The Development And Competitiveness Of Estonian Agriculture Prior To Joining The European Union
The present working paper aims to evaluate the current state, development and competitiveness of Estonian agriculture, based on the theoretical concept of the competitiveness of an industry. By means of analysis it is possible to predict what potential changes may occur in the agricultural sector after Estonia’s EU accession. In outline, the present paper will discuss the concept of the competitiveness of an industry and the complex of factors influencing competitiveness, evaluate the impact of the implementation of Common Agricultural Policy (CAP) on the economies of candidate countries, analyse the factors determining the environment in which the Estonian agricultural production has to compete in the period prior to joining the European Union and assess the impact of foreign trade on the development of Estonian agriculture. Since 1991 the agricultural production has been steadily declining in Estonia. Due to the tendency to ignore the need for an agricultural policy that would consider the realities of global economy, in Estonia this sector has been left without protection. A substantial competitive disadvantage, caused by the Government’s economic policy, has brought about a situation in which the local producers lack capital for developing the industry, while foreign capital is not attracted. The agricultural producers, who have to dispense with government support, are unable to simultaneously handle three difficult problems: Transition from large-scale farming to small-scale farming that requires the introduction of modern technology and equipment; Loss of traditional foreign markets (Russia); Unfair competition with governmentally subsidised EU products, not only in foreign markets, but also in the internal market. Only equalisation of the conditions of competition in the European Union and in Estonia’s agricultural sector would make it possible to use the great natural potential of Estonia for the benefit of its economic development. Resolving this problem will be the most difficult task facing Estonia’s (foreign) economic policy during the negotiations for admission to the EU. A continuing agricultural decline would mean the loss of an opportunity to exploit those natural resources even after joining the EU, because the pre-accession level of production will determine the production quotas.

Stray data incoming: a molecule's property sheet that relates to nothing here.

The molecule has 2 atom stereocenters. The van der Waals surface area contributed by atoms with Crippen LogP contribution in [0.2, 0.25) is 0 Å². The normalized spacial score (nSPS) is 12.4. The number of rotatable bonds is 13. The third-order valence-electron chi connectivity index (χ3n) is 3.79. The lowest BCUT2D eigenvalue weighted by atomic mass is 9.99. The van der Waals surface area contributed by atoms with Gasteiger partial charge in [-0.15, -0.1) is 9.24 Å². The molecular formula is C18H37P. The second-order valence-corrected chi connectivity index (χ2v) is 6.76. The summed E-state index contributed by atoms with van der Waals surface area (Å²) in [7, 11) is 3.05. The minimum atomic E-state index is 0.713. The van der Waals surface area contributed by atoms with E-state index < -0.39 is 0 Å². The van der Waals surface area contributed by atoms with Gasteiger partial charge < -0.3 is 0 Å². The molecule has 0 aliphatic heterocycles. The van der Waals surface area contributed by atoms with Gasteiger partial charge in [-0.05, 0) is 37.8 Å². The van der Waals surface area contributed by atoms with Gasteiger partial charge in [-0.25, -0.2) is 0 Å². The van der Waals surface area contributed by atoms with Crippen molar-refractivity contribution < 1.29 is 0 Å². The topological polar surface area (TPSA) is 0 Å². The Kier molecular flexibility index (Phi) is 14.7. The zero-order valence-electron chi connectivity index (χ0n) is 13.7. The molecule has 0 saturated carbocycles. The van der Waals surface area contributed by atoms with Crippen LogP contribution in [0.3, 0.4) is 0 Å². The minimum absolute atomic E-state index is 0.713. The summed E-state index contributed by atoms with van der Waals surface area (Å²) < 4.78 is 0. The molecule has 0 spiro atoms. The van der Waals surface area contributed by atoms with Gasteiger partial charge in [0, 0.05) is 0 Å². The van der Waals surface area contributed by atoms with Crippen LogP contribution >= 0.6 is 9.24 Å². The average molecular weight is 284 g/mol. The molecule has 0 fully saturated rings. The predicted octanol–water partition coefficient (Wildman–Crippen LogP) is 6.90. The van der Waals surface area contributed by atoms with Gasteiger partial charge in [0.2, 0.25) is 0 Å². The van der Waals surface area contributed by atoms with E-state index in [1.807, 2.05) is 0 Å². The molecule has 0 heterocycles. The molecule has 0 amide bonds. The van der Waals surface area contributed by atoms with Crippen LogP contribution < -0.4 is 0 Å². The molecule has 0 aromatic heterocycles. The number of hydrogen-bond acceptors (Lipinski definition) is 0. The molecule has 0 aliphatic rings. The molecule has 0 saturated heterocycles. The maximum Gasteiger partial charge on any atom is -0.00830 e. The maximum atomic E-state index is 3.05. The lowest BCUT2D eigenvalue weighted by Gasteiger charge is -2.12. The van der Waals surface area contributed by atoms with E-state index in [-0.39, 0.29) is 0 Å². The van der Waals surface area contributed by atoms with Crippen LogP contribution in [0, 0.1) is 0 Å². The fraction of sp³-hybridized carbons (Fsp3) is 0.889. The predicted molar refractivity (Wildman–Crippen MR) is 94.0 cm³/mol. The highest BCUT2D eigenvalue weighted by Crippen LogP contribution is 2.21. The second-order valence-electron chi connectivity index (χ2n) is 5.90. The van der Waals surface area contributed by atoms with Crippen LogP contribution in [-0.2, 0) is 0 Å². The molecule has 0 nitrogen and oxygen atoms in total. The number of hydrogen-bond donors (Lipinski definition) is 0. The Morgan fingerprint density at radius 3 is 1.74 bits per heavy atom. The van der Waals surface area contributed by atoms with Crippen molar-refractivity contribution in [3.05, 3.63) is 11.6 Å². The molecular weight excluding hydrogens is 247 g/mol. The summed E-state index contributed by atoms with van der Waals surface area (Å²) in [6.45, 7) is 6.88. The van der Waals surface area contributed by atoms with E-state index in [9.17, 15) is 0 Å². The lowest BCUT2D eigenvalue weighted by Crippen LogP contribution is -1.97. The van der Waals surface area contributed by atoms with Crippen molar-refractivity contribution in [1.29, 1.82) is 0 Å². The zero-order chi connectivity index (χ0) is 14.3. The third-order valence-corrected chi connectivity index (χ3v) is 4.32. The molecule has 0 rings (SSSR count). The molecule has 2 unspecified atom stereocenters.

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"Technology and Competitiveness,"
Working Papers Archives
1996548, Centre for Technology, Innovation and Culture, University of Oslo.
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